This October, we’re taking it further and targeting some of the most outrageous pink ribbon promotions that exemplify everything that’s wrong with pink ribbon culture. We’re calling out the empty awareness, the misinformation, the profiteering,the pinkwashing, the degrading of women, the “tyranny of cheerfulness” that hides the harsh realities of this disease.

We’re sick of marketing giants raking in billions of pink ribbon dollars while women continue to be diagnosed with and die from this disease.

Pink ribbon culture distracts from meaningful progress on breast cancer in six fundamental ways:

Pink ribbon products spread empty awareness. “Awareness” has failed to address and end the breast cancer epidemic. Who isn’t aware of breast cancer these days? Pink ribbon trinkets on store shelves that promote “awareness” ultimately change nothing. We have more than enough awareness, but not nearly enough action that will make a significant difference to whether women get breast cancer or survive it. By making the public think “awareness” is the end goal, pink ribbon culture defuses anger about breast cancer and its devastating impact, and distracts us from the meaningful actions that will achieve health justice for us all. Oriental Trading, for example, is spreading empty awareness via its endless supply of plastic pink ribbon trinkets – the company pockets all the money from these sales!

Instead of more meaningless gestures that defuse righteous anger and distract us from the real issues, we need bold action to address and end the epidemic.

Pink ribbon promotions spread misinformation. Whether by over-inflating women’s risk of developing breast cancer, spreading the myth that “early detection is your best protection,” focusing on a five-year cure rate for a disease that remains a risk throughout a woman’s life, or other ways of cheerfully fudging the statistics, many pink ribbon promotions fail to tell the whole truth. These inaccuracies allow pink ribbon marketers to manipulate consumers’ emotions through fear-mongering and false promises—in order to sell more products. The NFL, for example, is spreading misinformation about breast cancer by repeating disproven and misleading advice about mammography screening in their “Crucial Catch” campaign.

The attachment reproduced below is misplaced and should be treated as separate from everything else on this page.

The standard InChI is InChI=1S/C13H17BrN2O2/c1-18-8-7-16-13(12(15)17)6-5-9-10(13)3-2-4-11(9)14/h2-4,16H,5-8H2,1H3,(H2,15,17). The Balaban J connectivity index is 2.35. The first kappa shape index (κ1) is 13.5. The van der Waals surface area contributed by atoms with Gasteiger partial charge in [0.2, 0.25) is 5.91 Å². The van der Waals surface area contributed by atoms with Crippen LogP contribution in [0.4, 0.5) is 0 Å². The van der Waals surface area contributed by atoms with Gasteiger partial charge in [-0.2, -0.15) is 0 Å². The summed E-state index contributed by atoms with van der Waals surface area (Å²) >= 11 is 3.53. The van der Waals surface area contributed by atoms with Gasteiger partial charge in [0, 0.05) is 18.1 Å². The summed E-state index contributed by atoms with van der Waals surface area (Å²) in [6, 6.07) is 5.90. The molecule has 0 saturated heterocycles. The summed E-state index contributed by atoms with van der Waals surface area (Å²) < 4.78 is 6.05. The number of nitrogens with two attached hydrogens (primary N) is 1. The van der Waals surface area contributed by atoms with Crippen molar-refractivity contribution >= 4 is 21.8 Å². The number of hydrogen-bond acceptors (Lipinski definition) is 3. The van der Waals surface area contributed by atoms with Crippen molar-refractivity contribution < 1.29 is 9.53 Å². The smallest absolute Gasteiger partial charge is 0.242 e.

Breast cancer campaigns must offer evidence-based information that does not fuel fear or offer empty promises in the attempt to sell pink products.

Corporations exploit concern about breast cancer for profit. Each October, marketers take advantage of people’s sincere concern about breast cancer to make money and generate good publicity. Companies sell products, make profits, and seek customer goodwill by claiming to care about breast cancer. Yet, most of these promotions ultimately benefit corporations far more than they help women living with and at risk of breast cancer. By tapping into our generosity and genuine desire to help, these companies avoid transparency about where the pink ribbon money goes and too often leave consumers unable to accurately evaluate the promises made in product advertising. Kohls’ recent “Pink Elephant in the Room” promotion, for example, was outrageous profiteering; it exploited concern for women affected by breast cancer to make millions for the company.
Companies and charities must honor people’s good intentions with full transparency and accountability in their breast cancer fundraising and marketing.

Some pink ribbon products are linked to causing breast cancer. Years ago, Breast Cancer Action came up with a term for this, pinkwashing: the outrageous corporate practice of selling products linked to an increased risk of breast cancer while claiming to care about (and profiting from) breast cancer. It is outrageous and deeply hypocritical for companies to make money and gain customer goodwill from products that increase the risk of the very disease they claim to care about! Alhambra Water, for example, is pinkwashing by selling plastic polycarbonate water bottles which contain BPA, a hormone-disrupting chemical linked to breast cancer.
Companies that claim to care about breast cancer should make sure their own products and services don’t increase women’s risk of breast cancer.